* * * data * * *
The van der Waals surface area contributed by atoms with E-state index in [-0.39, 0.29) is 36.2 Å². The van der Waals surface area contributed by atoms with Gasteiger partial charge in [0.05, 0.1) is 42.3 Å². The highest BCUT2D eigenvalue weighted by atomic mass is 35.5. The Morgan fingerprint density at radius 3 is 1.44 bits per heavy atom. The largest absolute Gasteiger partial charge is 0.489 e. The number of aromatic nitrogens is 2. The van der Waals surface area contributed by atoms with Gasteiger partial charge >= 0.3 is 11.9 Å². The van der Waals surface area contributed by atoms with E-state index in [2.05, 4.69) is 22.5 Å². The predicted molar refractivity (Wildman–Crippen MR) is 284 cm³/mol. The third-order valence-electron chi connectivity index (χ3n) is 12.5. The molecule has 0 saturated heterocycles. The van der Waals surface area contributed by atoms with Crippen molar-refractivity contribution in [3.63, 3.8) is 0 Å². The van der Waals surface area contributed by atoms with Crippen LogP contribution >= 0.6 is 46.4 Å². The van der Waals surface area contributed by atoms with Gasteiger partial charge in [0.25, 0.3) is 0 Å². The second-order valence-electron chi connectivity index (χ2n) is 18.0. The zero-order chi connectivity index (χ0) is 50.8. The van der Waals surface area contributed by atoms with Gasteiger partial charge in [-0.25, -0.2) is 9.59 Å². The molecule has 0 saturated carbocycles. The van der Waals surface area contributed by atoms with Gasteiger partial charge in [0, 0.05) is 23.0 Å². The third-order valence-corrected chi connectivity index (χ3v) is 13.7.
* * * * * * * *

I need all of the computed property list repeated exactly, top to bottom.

The van der Waals surface area contributed by atoms with E-state index in [-0.39, 0.29) is 36.2 Å². The van der Waals surface area contributed by atoms with Gasteiger partial charge in [0.05, 0.1) is 42.3 Å². The highest BCUT2D eigenvalue weighted by atomic mass is 35.5. The Morgan fingerprint density at radius 3 is 1.44 bits per heavy atom. The largest absolute Gasteiger partial charge is 0.489 e. The number of aromatic nitrogens is 2. The van der Waals surface area contributed by atoms with Gasteiger partial charge >= 0.3 is 11.9 Å². The van der Waals surface area contributed by atoms with E-state index in [2.05, 4.69) is 22.5 Å². The predicted molar refractivity (Wildman–Crippen MR) is 284 cm³/mol. The third-order valence-electron chi connectivity index (χ3n) is 12.5. The molecule has 0 saturated heterocycles. The van der Waals surface area contributed by atoms with Crippen molar-refractivity contribution in [3.63, 3.8) is 0 Å². The van der Waals surface area contributed by atoms with Crippen LogP contribution >= 0.6 is 46.4 Å². The van der Waals surface area contributed by atoms with Gasteiger partial charge in [0.25, 0.3) is 0 Å². The second-order valence-electron chi connectivity index (χ2n) is 18.0. The zero-order chi connectivity index (χ0) is 50.8. The van der Waals surface area contributed by atoms with Gasteiger partial charge in [-0.25, -0.2) is 9.59 Å². The molecule has 0 saturated carbocycles. The van der Waals surface area contributed by atoms with Gasteiger partial charge in [0, 0.05) is 23.0 Å². The third-order valence-corrected chi connectivity index (χ3v) is 13.7.